Abrash: A change in the color of a rug due to differences in the wool or dye batch. The color change runs across the rug and is most likely to occur at the top. This can be caused by unevenly applied dyes, using wool from different dye lots, difference in the wool and poor dye–drying methods.

All–over pattern: Continuous design throughout the field of the rug.

Antique Finish/Wash: A modern chemical washing procedure that produces softer tones or "antiques" the rug to simulate aging.

Asymmetrical knot: A knot that may be open to the right or the left. Also known as Persian or Senneh knot.

Aubusson: A flat weave, pileless rug predominantly made in China and India, featuring a floral medallion with curvilinear floral borders and soft pastel colors.

Border: A design around the edge of a rug, surrounding the field. The border usually includes a wide bank with a repeating design, called the main border.

Boteh: A pear–shaped figure often used in Oriental rug designs. Characteristic of the paisley pattern, the boteh may represent a leaf, bush or a pinecone.

Carding: The combing of fibers with wire bristle brushes prior to spinning.

Carpet: A heavy often tufted fabric used as a floor covering.

Cartoon Mapping: A grid on paper with colored spaces to guide rug weavers in the execution of a rug’s design.

Carving: The process of shearing around a design or symbol to enhance the look of the rug. This is commonly done in some Chinese and Tibetan rugs.

Chemical Washing: Rugs may be washed in chemical solutions to soften (bleach) colors, to increase the luster of fibers and to lend the pile a softer "hand," or feel.

Colorfast: Describes a dye that is stable to both light and washing.

Combing: The process of preparing wool fibers for spinning by sorting them in the same direction.

Cotton: The most common fiber for making weft and warp. It is also occasionally found in the pile.

Crushing: The loss of pile thickness as a result of foot traffic.

Dhurrie: A flat weave, pileless rug generally composed of simple, geometric designs. Most Dhurries are woven in India, Afghanistan or Pakistan and are made of wool or cotton.

Dye (natural/synthetic): A substance used to color fiber, yarn or textiles.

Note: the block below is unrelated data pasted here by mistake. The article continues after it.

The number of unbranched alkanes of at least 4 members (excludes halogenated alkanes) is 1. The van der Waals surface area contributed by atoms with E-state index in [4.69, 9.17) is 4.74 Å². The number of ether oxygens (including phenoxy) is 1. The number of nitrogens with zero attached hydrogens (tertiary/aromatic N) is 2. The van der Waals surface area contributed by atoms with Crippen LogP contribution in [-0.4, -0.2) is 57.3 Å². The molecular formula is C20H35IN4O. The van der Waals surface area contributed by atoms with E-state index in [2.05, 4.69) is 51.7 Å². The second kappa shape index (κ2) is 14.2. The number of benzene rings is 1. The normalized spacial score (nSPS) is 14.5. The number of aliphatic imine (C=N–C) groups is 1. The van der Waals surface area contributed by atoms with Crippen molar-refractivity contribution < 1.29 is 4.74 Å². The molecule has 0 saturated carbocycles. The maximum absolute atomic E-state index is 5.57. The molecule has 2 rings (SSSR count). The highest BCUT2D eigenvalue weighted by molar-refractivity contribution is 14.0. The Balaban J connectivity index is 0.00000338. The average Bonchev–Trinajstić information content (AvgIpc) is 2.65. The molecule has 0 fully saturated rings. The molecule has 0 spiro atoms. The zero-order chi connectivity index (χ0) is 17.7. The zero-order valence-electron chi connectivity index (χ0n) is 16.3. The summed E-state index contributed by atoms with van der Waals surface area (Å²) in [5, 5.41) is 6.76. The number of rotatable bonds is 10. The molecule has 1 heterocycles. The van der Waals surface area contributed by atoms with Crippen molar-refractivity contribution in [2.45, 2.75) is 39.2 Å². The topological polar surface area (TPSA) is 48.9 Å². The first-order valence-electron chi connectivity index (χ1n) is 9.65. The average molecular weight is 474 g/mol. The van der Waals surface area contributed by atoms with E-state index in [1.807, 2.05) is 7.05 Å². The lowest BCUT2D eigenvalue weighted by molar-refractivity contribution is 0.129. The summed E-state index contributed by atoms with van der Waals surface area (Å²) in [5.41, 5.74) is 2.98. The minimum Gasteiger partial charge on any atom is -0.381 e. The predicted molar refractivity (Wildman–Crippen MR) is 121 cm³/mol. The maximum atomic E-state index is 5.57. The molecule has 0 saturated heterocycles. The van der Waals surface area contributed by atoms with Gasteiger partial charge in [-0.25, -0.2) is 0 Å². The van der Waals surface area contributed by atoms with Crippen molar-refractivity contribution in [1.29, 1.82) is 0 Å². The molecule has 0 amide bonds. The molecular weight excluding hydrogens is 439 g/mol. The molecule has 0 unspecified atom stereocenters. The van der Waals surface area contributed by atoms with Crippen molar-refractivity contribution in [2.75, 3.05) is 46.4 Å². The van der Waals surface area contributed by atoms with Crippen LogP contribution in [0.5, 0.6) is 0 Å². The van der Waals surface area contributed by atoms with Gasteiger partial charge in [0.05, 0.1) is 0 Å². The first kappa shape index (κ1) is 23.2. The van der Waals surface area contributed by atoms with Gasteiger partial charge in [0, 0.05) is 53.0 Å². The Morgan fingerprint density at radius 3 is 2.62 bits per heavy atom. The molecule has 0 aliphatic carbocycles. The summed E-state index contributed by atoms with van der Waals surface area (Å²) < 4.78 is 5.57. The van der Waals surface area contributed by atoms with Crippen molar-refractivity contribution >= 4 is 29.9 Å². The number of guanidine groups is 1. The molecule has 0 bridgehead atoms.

Dyrnak gul: See "Gul."

Field: The part of a rug’s design surrounded by the border. The field may be blank or contain medallions or an all–over pattern.

Flat weave: Any rug woven without a knotted pile.

Foundation: The combination of warps and wefts in the body of a rug.

Fringe: Warps extending from the ends of a rug, which are treated in several ways to prevent the wefts and knots from unraveling.

Ghiordes knot: See "Symmetrical knot."

Guard borders: Narrow decorative designs flanking the main border.

Gul: A medallion, either octagonal or angular in shape, used in Turkman designs. It is often repeated to form an all–over pattern in the field.

Handmade: Any rug constructed by hand.

Hand tufting: A form of hooking; yarns are pushed through the foundation of a rug (usually canvas) with a tufting gun to form a pattern.

Jufti knot: A knot tied over four warps instead of the usual two.

Kilim: A flat weave pileless rug woven using the tapestry technique. Commonly decorated with geometric patterns and bright colors, these rugs are usually used in high traffic areas like kitchens and game rooms.

Kork: Any fine wool.

Knots: The wrapping around the warps of the yarn (usually wool) threads, the ends of which project to form the pile of the rug.

Knots per square inch: Number of knots per square inch rates the knot quality in hand knotted rugs. Usually noted by the K.P.S.I. designation (i.e., K.P.S.I. 240).

Loom: A wooden structure that holds the warp and weft threads for weaving the rug. It can be vertical or horizontal. The height and width of the loom determines the rug size.

Matting: The result of the untwisting of the yarn and intermingling of the yarn tips because of foot traffic.

Medallion: The large enclosed portion of a design, usually in the center. Typical shapes are diamonds, octagons, ovals and hexagons.

Nap: Top or body of the rug where the knot ends are cut.